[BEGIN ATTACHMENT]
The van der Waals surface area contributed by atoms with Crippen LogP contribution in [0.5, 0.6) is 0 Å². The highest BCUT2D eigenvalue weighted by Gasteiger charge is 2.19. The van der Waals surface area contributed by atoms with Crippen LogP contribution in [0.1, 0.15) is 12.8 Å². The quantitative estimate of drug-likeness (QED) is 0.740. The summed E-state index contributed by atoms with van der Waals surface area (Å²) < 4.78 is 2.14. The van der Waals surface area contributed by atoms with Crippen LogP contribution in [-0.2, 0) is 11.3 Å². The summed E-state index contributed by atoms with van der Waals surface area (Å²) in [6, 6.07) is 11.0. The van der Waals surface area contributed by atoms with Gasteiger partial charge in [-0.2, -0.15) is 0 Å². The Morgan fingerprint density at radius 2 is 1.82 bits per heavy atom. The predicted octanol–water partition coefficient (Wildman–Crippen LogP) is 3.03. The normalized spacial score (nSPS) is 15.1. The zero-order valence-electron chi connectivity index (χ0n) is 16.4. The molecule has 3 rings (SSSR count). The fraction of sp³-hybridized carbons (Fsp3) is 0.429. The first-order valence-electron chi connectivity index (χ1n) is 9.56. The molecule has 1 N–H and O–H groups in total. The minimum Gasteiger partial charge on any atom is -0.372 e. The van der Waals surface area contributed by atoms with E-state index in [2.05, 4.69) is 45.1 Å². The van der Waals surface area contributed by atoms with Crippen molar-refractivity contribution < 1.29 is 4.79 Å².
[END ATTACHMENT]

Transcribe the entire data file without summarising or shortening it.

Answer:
The van der Waals surface area contributed by atoms with Crippen LogP contribution in [0.5, 0.6) is 0 Å². The highest BCUT2D eigenvalue weighted by Gasteiger charge is 2.19. The van der Waals surface area contributed by atoms with Crippen LogP contribution in [0.1, 0.15) is 12.8 Å². The quantitative estimate of drug-likeness (QED) is 0.740. The summed E-state index contributed by atoms with van der Waals surface area (Å²) < 4.78 is 2.14. The van der Waals surface area contributed by atoms with Crippen LogP contribution in [-0.2, 0) is 11.3 Å². The summed E-state index contributed by atoms with van der Waals surface area (Å²) in [6, 6.07) is 11.0. The van der Waals surface area contributed by atoms with Gasteiger partial charge in [-0.2, -0.15) is 0 Å². The Morgan fingerprint density at radius 2 is 1.82 bits per heavy atom. The predicted octanol–water partition coefficient (Wildman–Crippen LogP) is 3.03. The normalized spacial score (nSPS) is 15.1. The zero-order valence-electron chi connectivity index (χ0n) is 16.4. The molecule has 3 rings (SSSR count). The fraction of sp³-hybridized carbons (Fsp3) is 0.429. The first-order valence-electron chi connectivity index (χ1n) is 9.56. The molecule has 1 N–H and O–H groups in total. The minimum Gasteiger partial charge on any atom is -0.372 e. The van der Waals surface area contributed by atoms with E-state index in [2.05, 4.69) is 45.1 Å². The van der Waals surface area contributed by atoms with Crippen molar-refractivity contribution < 1.29 is 4.79 Å².